I also don’t know what’s at the header originally, but this one pretty succinctly describes the man who is killing people with his deceit.

The header of this cartoon lays it out clearly: He just simply couldn’t stop lying / He never told the truth!

Why is it that cartoonist knows this but news reporters can’t seem to catch on and actually believe him when he says things? (more…)

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SOUNDTRACK: ADAM SCHLESINGER (October 31, 1967 – April 1, 2020).

Adam Schlesinger was best known as the co-founder of Fountains of Wayne.  I always appreciated the band because I was familiar withe the store Fountains of Wayne (in Wayne, NJ).  But I was never a big fan of the band.

They wrote indie pop songs, which were not really my thing in the late 90s (although I did really enjoy “Radiation Vibe”).

Ironically, Schlesinger was pretty much simultaneously involved with a band that I really did like called Ivy.  I liked Ivy a lot primarily for the vocals of Dominique Durand and had no idea that Schlesinger was involved.

Since then I have really come to appreciate Schlesinger’s songwriting (he’s written amazingly catchy songs for just about everyone).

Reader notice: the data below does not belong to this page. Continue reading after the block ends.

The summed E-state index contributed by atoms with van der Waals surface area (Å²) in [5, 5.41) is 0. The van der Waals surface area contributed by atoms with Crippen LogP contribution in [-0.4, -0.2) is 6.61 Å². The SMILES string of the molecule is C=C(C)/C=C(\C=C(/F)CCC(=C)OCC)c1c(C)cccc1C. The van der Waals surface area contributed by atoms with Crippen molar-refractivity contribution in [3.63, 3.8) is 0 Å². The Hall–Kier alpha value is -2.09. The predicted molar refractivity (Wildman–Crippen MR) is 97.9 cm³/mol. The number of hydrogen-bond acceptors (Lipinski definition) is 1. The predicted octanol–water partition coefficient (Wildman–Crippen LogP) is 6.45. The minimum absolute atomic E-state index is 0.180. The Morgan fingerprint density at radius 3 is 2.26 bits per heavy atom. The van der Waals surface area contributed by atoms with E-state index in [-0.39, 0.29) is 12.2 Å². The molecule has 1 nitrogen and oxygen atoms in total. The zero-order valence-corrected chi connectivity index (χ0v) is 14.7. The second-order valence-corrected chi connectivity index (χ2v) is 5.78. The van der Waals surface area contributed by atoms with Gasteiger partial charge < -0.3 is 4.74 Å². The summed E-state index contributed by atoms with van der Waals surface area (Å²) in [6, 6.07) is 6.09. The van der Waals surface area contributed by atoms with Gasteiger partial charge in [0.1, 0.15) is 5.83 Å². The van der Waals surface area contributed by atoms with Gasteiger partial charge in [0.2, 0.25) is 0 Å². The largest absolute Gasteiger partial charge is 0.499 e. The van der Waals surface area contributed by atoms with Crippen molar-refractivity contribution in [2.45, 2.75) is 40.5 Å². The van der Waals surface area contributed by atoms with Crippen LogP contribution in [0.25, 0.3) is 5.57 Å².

The Coronavirus is devastating the world and Schlesinger’s death from it just amplifies the unfairness of this deadly virus.  That a man who made people happy with his melodies should be killed by it while people who are causing direct harm are not even infected by it just seems to show where we are in the world.

[READ: April 1, 2020] “Inside Tove Jansson’s Private Universe”

I’m a fan of the Moomin Universe and I know a bit about Tove Jansson.  I also know that her brother Lars (she called him Lasse) took over doing the Moomins at some point because she had burnt out.  She died in 2011 at age 86.

This essay is more or less a book review of a new collection of Jansson’s correspondence called Letters from Tove, which I might consider reading.

I did not know that Jansson wrote short stories. Her short story “Messages” is composed of snippets of letters she received: “Last time you didn’t make a happy ending.  Why do you do this?  We look forward to your valued reply soonest concerning Moomin motifs on toilet paper in pastel shades.”

It’s easy to see how forty years of these letters would be wearying. (more…)

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SOUNDTRACK: JOY DIVISION-“Isolation” (1980).

This is the second song on Joy Division’s second and final album Closer.

It opens with a sharp drumbeat and Peter Hook’s recognizable bass sound.  Hook’s bass was often a lead instrument an the riffs in this song are propulsive.